The Education Team have been working hard over the past year developing the new and exciting project, the ‘Riverfly for Schools’ programme. This summer term saw the first cohort of students in the programme getting hands-on in their local river.
The programme is based around the national Anglers’ Riverfly Monitoring Initiative which looks for 8 species within a river to gauge the health of it (generally speaking- the higher the score the cleaner the river). The species found within a river, often creatures such as fly larvae, can indicate the health of a river – as different species have different tolerances to pollution. If a site fails by way of a low score then the Environment Agency is informed as it could indicate a pollution incident in that waterway.
This new pilot is being run by Affinity Water and delivered by leading waterways charity, Thames21. The programme aims to support young people to gain valuable and practical scientific experience working in the environment whilst engaging with their local waterways.
Excitingly, June saw the first school of this project, Haydon school in Eastcote, out in the River Pinn undertaking fieldwork and sampling to assess the health of their local river.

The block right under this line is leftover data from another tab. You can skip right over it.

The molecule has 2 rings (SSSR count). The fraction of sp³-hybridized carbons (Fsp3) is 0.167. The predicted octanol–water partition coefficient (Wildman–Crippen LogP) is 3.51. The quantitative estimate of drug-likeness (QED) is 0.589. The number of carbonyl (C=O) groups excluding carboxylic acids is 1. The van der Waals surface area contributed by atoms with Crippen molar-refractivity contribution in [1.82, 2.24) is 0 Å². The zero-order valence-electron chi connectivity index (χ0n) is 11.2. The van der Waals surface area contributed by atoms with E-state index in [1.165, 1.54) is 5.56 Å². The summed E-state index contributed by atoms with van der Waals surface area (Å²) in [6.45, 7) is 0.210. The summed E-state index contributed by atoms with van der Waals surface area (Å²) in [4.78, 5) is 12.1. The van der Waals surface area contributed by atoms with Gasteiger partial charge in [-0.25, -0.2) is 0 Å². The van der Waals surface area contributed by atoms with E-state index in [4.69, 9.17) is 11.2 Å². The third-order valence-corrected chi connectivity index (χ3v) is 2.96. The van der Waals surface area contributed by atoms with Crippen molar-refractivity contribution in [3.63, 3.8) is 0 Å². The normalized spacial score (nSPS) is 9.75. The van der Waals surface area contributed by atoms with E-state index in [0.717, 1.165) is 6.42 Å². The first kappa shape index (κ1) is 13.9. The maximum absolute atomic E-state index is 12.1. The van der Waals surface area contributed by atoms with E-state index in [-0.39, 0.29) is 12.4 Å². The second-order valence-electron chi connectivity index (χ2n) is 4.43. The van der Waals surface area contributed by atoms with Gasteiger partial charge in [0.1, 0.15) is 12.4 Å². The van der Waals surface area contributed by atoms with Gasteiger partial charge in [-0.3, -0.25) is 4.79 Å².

In preparation for their fieldwork day, the Year 9 Geography students had an introductory session at school to learn about this Citizen Science scheme and the importance of rivers for water supplies, transportation and leisure.
The fieldwork day started with the students donning wellies and sampling the river for invertebrates to monitor what lives there. The students found a wide variety of life within the river whilst honing their identification skills to work out which species they had caught.
In the afternoon, the students took physical measurements of the river such as width, depth and velocity, all key skills for their Geography GCSE as well as valuable abiotic (non-living) variables to be monitoring.
Ryan Harding, a Geography teacher at Haydon school, says: “The Riverfly for School’s programme has been a great experience. Our pupils have had an opportunity to undertake fieldwork, which is a great introduction to the GCSE Geography curriculum. I do believe our pupils have further gained an understanding and greater appreciation of local biodiversity.”
If your school is interested in getting involved, please contact the Education Team: email@example.com